Anticoagulant drugs may not only prevent blood clots in cancer patients — they may also help prevent the spread of tumors, according to the first in vivo experiment of its kind.
In an article published March 4 in Blood, researchers from Heidelberg University Hospital in Germany used advanced microscope technology to track live cancer cells in mice and see how common anticoagulant drugs including dabigatran and tinzaparin, a type of heparin, inhibit their ability to metastasize. Many cancer patients have a higher risk of developing blood clots, and physicians commonly administer these drugs to prevent them.
"There have been a lot of clinical trials that show this may be connected, but it's all retrospective," said lead author and doctoral student Manuel Feinauer of Heidelberg University Hospital. "If you look at the data of tumor patients you can see when they are anticoagulated, normally they survive longer, but the mechanism behind that is not well understood — why tumors need blood coagulation for metastasis."
To investigate, Feinauer injected human breast cancer and melanoma cells into lab mice through their hearts. He then examined what happened to these cells before and after giving the mice an anticoagulant, or blood thinner, viewing them with a high-powered multiphoton laser-scanning microscope.
With this technology, he could follow the journey of each individual cancer cell in real time. Feinauer had participated in prior research analyzing in vitro samples of lung and liver tissue that could only show metastases at one point in time, without the advantage of tracking and watching the cells metastasize.
In many cases, anticoagulant treatment significantly reduced each cancer's ability to form clots and effectively breach the small capillaries that lead to brain tissue, which is a crucial step for these cells to take before they can form a tumor. Feinauer estimates that the anticoagulant treatment cut breast cancer cells' ability to successfully metastasize by about half, and melanoma cells' by about 25%. The cells that couldn't form a clot in capillaries inside the brain were not able to grow new tumors.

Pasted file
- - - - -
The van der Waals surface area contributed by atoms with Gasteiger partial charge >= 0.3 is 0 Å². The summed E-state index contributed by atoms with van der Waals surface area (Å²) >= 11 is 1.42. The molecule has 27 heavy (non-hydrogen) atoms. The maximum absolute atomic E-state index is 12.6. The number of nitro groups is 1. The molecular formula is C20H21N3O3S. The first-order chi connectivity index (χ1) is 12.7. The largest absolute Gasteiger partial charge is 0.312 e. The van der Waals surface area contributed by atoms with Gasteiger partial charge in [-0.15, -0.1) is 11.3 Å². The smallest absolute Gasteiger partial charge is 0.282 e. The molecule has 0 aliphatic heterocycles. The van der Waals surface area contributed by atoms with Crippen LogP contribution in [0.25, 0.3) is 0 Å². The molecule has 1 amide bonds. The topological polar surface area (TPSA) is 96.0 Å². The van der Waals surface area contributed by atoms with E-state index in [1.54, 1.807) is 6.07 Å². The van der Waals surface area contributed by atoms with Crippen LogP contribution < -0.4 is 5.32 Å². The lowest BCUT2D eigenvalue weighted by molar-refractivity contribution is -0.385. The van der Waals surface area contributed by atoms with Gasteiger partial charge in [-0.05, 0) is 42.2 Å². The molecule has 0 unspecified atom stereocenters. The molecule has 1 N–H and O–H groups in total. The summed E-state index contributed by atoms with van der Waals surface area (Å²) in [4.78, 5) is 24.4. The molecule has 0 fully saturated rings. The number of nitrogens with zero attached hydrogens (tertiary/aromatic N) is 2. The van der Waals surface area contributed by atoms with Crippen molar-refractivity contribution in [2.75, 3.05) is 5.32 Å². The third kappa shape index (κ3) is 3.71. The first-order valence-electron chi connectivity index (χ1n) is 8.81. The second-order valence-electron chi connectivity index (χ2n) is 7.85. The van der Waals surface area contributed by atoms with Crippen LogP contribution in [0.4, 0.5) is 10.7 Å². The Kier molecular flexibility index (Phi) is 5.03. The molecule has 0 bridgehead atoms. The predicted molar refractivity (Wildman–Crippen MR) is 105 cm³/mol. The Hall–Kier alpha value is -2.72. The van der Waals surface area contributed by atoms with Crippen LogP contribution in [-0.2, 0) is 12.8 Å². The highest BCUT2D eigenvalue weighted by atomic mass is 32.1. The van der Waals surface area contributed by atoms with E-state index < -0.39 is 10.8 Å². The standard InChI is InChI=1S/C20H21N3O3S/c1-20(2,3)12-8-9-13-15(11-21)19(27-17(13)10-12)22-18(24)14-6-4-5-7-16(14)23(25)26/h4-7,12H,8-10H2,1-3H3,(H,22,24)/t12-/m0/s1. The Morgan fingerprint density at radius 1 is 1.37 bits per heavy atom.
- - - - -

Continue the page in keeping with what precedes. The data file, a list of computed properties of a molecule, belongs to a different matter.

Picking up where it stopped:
"They were able to enter but they were unable to stay there; they just got washed away with the blood flow," Feinauer said in an interview with The Academic Times. "None of these cells were able to stay in the brain."
According to Feinauer, forming a successful clot requires a clump of cancer cells to stick inside capillary vessels for several hours, but anticoagulants seem to weaken this ability.
"There was always a clot around these tumor cells that actually survived in the end, and that was very surprising, that no tumor cell without a clot survived," said Feinauer. "They need something to stay there in the capillary system. [The clot] is the glue that makes them stay."
This clotting mechanism is similar to the immune system's, which deploys clots of white blood cells that stick to inflamed areas. It is also possible that cancer cells hijack the immune system this way to spread metastases, but more research is needed to determine how that may work.
Feinauer says he would like to use this study as a jumping-off point for anticoagulant research in melanoma patients. In future studies, he and his colleagues would treat a portion of the patient group with anticoagulants, leaving the rest as a control group and observing which patients develop metastases over time. He would also like to expand this research to study other forms of cancer, though he believes that they probably all use clotting in similar ways, with anticoagulants having a similar effect on them as well.
"There are hints that tumor patients actually benefit from anticoagulation, but to say something like that for sure you would need a prospective study," Feinauer said. "We just want to hint that there is probably a benefit for tumor patients to get anticoagulants without any major side effects in these treatments, which are well tolerable by all patients."
The study, "Local blood coagulation drives cancer cell arrest and brain metastasis in a mouse model," published March 4 in Blood, was authored by Manuel J. Feinauer, Cedric Tehranian, Matthia A. Karreman, Julia Katharina Grosch, Katharina Gunkel, Bogdana Kovalchuk, Wolfgang Wick, Frank Winkler, Anna S. Berghoff, Manuel Fischer, Michael O. Breckwoldt and Maik Brune, University Hospital Heidelberg; Stefan W. Schneider, Jose Ramon Robador and Alexander T. Bauer, University Hospital Hamburg-Eppendorf; Varun Venkataramani, Heidelberg University Hospital and Heidelberg University; Gergely Solecki, Heidelberg University Hospital and Zeiss Microscopy GmbH; Frank Thomas Mayer, University of Heidelberg; and Yannick Schwab, European Molecular Biology Laboratory.